What about the 528 “Love” Frequency? Is it really a musical frequency?
I’m one to believe that because enough people truly believe that the 528 Hz is the “love” frequency, there must be something to it. So, what is the 528 love frequency? My goal is to find out what that “something” is. This frequency can be attained by retuning instruments to A=444.
I’ve already established that the “ancient solfeggio” frequencies have nothing to do with the Hymn to Saint John the Baptist or Guido of Arezzo. So, the foundational principles may be a little off but as that old saying goes, “don’t throw the baby out with the bath water.” In order to use these frequencies, it requires retuning your instrument for each of the six frequencies. (See the Pythagoras article).
Joseph Puleo is said to be the man who originally heard directly from God to go look up certain passages in the Bible. In doing so, he came up with some numbers that kept recurring and believed them to be frequencies. I’m not sure how all of this eventually got connected with Guido of Arezzo (the inventor of modern musical notation and the solfeggio symbols) or the Hymn to Saint John the Baptist, but what I’m going to propose in this article is that if the “ancient solfeggio frequency” numbers do represent frequencies, we need to delve more into the “hows” and “whys.”
There’s a lot of scientific research out now showing that even solid objects have a resonate frequency. My fondest memories of this were during band rehearsals in college. When the drummers forgot to shut off the snares on certain pieces of music, the snares appeared to randomly start rattling throughout the rehearsal, much to the dismay of the conductor. In reality, we hit a note that was resonating at the same frequency as the snares. There were many other times in rehearsals where other items in the room would buzz when we played certain notes. Royal Raymond Rife was even working on a machine (mid 1900’s) where he used frequencies to kill cancer. And, it worked. Just for fun, go Google his name. You’ll find some interesting stuff. This just shows us how important frequencies really are.
Back to the ancient solfeggio frequencies…
Let’s explore the possibility that the ancient solfeggio frequencies are NOT musical frequencies. Jamie Buturff gives some really good arguments concerning them being family number groups that are “electrical” in nature (positive, negative, and magnetic emanations). This would make total sense. If you have time, consider watching his videos on YouTube and listen to what he has to say. Enter his name in the search section and you’ll find the videos.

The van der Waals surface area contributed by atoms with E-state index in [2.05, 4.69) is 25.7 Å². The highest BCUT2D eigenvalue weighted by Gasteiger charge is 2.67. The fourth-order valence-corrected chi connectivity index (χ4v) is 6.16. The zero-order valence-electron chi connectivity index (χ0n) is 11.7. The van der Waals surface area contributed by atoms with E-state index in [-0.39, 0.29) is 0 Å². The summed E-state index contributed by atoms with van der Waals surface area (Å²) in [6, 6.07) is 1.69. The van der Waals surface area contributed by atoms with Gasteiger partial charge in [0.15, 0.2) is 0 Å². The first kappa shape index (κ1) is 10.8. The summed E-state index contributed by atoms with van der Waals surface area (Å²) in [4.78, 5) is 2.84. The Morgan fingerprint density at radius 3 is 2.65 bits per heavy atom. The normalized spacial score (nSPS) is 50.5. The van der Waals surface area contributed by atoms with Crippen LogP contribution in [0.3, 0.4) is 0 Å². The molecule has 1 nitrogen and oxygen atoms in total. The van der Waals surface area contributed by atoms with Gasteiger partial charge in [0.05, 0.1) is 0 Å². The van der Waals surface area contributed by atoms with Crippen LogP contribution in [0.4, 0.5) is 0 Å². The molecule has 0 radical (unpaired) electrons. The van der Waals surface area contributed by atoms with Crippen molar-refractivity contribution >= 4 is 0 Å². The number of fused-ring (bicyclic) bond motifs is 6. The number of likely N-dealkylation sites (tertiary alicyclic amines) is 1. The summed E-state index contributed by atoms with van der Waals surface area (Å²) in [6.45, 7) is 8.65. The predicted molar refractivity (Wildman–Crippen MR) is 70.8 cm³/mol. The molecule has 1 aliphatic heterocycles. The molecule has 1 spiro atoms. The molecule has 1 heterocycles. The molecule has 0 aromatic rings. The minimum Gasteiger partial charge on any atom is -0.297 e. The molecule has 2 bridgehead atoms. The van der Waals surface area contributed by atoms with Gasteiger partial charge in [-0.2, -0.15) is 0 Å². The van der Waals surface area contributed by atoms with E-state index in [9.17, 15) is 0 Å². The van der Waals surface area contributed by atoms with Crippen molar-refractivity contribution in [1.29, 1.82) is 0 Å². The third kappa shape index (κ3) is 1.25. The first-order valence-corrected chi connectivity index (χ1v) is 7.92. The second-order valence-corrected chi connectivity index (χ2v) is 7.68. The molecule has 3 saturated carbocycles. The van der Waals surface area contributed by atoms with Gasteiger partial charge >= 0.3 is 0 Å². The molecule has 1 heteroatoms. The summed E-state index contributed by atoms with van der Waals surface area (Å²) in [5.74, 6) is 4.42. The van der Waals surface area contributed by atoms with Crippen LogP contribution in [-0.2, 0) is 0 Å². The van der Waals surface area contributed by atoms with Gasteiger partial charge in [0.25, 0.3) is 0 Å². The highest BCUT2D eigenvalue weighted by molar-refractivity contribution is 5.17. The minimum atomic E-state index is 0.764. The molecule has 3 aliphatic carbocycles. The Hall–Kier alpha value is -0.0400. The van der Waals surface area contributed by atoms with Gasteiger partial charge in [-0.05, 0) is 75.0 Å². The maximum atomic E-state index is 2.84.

In the event that the numbers 396, 417, 528, 639, 741, and 852 are electrical in nature, they would still be frequencies but not necessarily represent musical pitches. It’s possible that they represent pathways instead. Jamie Buturff does a great job of explaining that. If you like math, Jamie’s videos are for you!
Either way, a lot of people say that the ancient solfeggio frequencies really help them. So, to figure out what’s behind this, we need to do more research. This is where my readers come in. I’m coming at this from the point of a knowledgeable musician, not a mathematician. It’s going to take several people with knowledge in a variety of areas to come up with some decent answers.
One theory that I’m thinking about has to do with the Hebrew language. Since this all seemed to start from the Bible, let’s go back there. Each Hebrew letter is also represented by a number. Could these numbers actually be words in the Hebrew language? For example, when adding up the sum of each Hebrew letter in a word, that word is represented by a number. I’m researching this out now but am still in the beginning stages. Does anyone have insight into this? I would love to hear from you especially if you’re an expert in the Hebrew language.
The bottom line that I DO know… whatever pitches that are being used, need to be pure and in tune. Our modern equal tempered scale doesn’t allow for that. Well, on the other hand, there’s no tuning system that’s completely perfect. Pythagorean tuning is the closest but it doesn’t allow for playing in very many keys. To do that, you’d need to re-tune instruments to play in the keys with lots of sharps/flats. There always has to be adjustments made. That can only be done on non-keyboard instruments. Or, if you’re using MIDI for keyboards, some adjustments can be made.
If you have any insight, please share in your comments below. My first question is… what do YOU think the numbers 396, 417, 528, 639, 741, and 852 mean?
I’m very much looking forward to your comments.